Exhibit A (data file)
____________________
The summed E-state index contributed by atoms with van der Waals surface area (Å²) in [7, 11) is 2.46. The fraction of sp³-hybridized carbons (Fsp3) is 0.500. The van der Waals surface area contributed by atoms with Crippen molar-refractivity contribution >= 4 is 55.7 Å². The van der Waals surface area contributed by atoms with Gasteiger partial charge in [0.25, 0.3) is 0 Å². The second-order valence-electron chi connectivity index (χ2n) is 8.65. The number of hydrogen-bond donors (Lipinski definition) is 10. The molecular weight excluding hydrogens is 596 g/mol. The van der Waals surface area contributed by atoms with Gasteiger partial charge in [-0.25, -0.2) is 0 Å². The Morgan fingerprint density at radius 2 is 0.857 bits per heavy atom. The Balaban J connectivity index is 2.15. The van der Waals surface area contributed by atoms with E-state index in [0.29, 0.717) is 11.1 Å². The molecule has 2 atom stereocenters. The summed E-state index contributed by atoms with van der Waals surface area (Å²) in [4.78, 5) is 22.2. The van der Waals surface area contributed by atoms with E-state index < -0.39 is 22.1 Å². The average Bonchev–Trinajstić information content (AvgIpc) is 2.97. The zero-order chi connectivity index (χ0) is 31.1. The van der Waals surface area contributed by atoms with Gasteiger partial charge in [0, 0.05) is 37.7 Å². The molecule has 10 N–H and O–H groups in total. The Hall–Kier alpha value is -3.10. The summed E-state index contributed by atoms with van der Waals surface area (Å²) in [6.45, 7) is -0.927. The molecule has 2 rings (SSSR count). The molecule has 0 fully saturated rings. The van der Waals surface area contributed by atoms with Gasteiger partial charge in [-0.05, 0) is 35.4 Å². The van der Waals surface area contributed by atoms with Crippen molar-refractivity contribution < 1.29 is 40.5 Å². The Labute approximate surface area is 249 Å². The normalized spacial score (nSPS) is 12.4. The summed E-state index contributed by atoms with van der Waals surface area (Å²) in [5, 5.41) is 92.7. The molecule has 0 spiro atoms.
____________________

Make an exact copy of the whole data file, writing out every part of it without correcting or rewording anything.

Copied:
The summed E-state index contributed by atoms with van der Waals surface area (Å²) in [7, 11) is 2.46. The fraction of sp³-hybridized carbons (Fsp3) is 0.500. The van der Waals surface area contributed by atoms with Crippen molar-refractivity contribution >= 4 is 55.7 Å². The van der Waals surface area contributed by atoms with Gasteiger partial charge in [0.25, 0.3) is 0 Å². The second-order valence-electron chi connectivity index (χ2n) is 8.65. The number of hydrogen-bond donors (Lipinski definition) is 10. The molecular weight excluding hydrogens is 596 g/mol. The van der Waals surface area contributed by atoms with Gasteiger partial charge in [-0.25, -0.2) is 0 Å². The Morgan fingerprint density at radius 2 is 0.857 bits per heavy atom. The Balaban J connectivity index is 2.15. The van der Waals surface area contributed by atoms with E-state index in [0.29, 0.717) is 11.1 Å². The molecule has 2 atom stereocenters. The summed E-state index contributed by atoms with van der Waals surface area (Å²) in [4.78, 5) is 22.2. The van der Waals surface area contributed by atoms with E-state index < -0.39 is 22.1 Å². The average Bonchev–Trinajstić information content (AvgIpc) is 2.97. The zero-order chi connectivity index (χ0) is 31.1. The van der Waals surface area contributed by atoms with Gasteiger partial charge in [0, 0.05) is 37.7 Å². The molecule has 10 N–H and O–H groups in total. The Hall–Kier alpha value is -3.10. The summed E-state index contributed by atoms with van der Waals surface area (Å²) in [6.45, 7) is -0.927. The molecule has 2 rings (SSSR count). The molecule has 0 fully saturated rings. The van der Waals surface area contributed by atoms with Gasteiger partial charge in [-0.05, 0) is 35.4 Å². The van der Waals surface area contributed by atoms with Crippen molar-refractivity contribution < 1.29 is 40.5 Å². The Labute approximate surface area is 249 Å². The normalized spacial score (nSPS) is 12.4. The summed E-state index contributed by atoms with van der Waals surface area (Å²) in [5, 5.41) is 92.7. The molecule has 0 spiro atoms.